Since at least 1983, when the federal report “A Nation at Risk” painted a picture of failing public schools churning out undereducated and unprepared graduates, lawmakers and educational reformers have been endlessly toying with curriculum changes and testing regimes in the hope something, anything, would put our students on the same par as their peers in other developed countries when it comes to the three R’s.
One has to wonder, though, whether the fault, to paraphrase Shakespeare, lies not in our stars, but in ourselves. For all of our talk of valuing education, do we truly appreciate it, and all the other virtues that come with it, such as curiosity and critical thinking? Or would we rather our students receive not an education but training and indoctrination?
Three recent news stories made us wonder.
First, a legislative committee in Oklahoma voted last week to cut funding for the teaching of advanced placement American history courses. Although students who perform well on tests administered at the end of the course receive college credit for their efforts, lawmakers argued the new framework for teaching advanced placement American history emphasizes “what is bad about America” and doesn’t instruct students on “American exceptionalism,” even as the framework, which was developed by the College Board, states its objectives “are written in such a way that does not promote any political position or interpretation of history.”
James Grossman, the executive director of the American Historical Association, countered the larger issue is “people’s willingness to let teachers explore the complexities of history, to recognize what you want students to learn is historical thinking, and to see the complexity that makes history more than a simple story.”
Teaching students America’s progress moved in fits and starts, that it has been marked by conflict, and does not rest on a bedrock of infallibility, is not some form of brainwashing by leftist educators, but merely a statement of truth, no matter your political persuasion.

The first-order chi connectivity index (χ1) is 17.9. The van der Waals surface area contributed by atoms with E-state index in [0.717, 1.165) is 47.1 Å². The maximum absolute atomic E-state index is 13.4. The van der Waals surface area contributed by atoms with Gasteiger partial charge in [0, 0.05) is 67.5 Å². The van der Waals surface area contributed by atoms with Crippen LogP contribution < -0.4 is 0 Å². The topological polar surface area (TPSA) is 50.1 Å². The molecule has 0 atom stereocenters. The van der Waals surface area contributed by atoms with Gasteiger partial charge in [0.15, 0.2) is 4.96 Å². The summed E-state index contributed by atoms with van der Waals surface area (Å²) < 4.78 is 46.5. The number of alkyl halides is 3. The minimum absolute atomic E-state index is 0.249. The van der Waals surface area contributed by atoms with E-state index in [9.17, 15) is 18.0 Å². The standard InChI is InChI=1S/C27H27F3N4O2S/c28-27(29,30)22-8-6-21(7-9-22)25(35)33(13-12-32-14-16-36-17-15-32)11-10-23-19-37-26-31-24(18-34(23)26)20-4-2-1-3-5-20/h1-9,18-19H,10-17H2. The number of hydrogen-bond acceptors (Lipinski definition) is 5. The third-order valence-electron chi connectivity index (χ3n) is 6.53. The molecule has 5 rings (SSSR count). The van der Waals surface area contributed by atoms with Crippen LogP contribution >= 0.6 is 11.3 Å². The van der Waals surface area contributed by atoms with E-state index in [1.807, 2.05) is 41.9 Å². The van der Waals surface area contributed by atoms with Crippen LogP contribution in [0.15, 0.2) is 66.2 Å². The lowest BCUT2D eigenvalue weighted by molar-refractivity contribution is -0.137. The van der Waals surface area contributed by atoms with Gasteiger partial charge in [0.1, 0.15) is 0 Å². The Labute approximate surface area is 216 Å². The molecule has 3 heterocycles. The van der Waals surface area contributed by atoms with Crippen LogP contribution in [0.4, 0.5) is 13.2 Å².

Grossman continued, “Fewer and fewer college professors are teaching the history our grandparents learned – memorizing a litany of names, dates and facts – and this upsets some people. ‘College-level work’ now requires attention to context, and change over time . and reassesses traditional narratives. This is work that requires and builds empathy, an essential aspect of historical thinking.”
Even before Oklahoma generated headlines for its attack on advanced placement American history classes, a bill was introduced in West Virginia’s legislature requiring students to learn about the founding of America before they learn about any of the following: foreign affairs; the United Nations; socialism or communism; economics; “world government”; or nebulously defined “social problems.” Any teacher who deviates from the proscribed list would be fined.
Then, in Wisconsin, the mission statement for the University of Wisconsin System, called “the Wisconsin Idea,” was briefly altered to say the system should “meet the state’s workforce needs” rather than “search for truth” or “improve the human condition.” After considerable backlash, Gov. Scott Walker credited the proposed change to a drafting error, but some observers believe he was signaling to a GOP presidential primary electorate he’s not patient with any lofty, “elitist” notions about colleges and universities serving anything other than prosaic, nuts-and-bolts ends.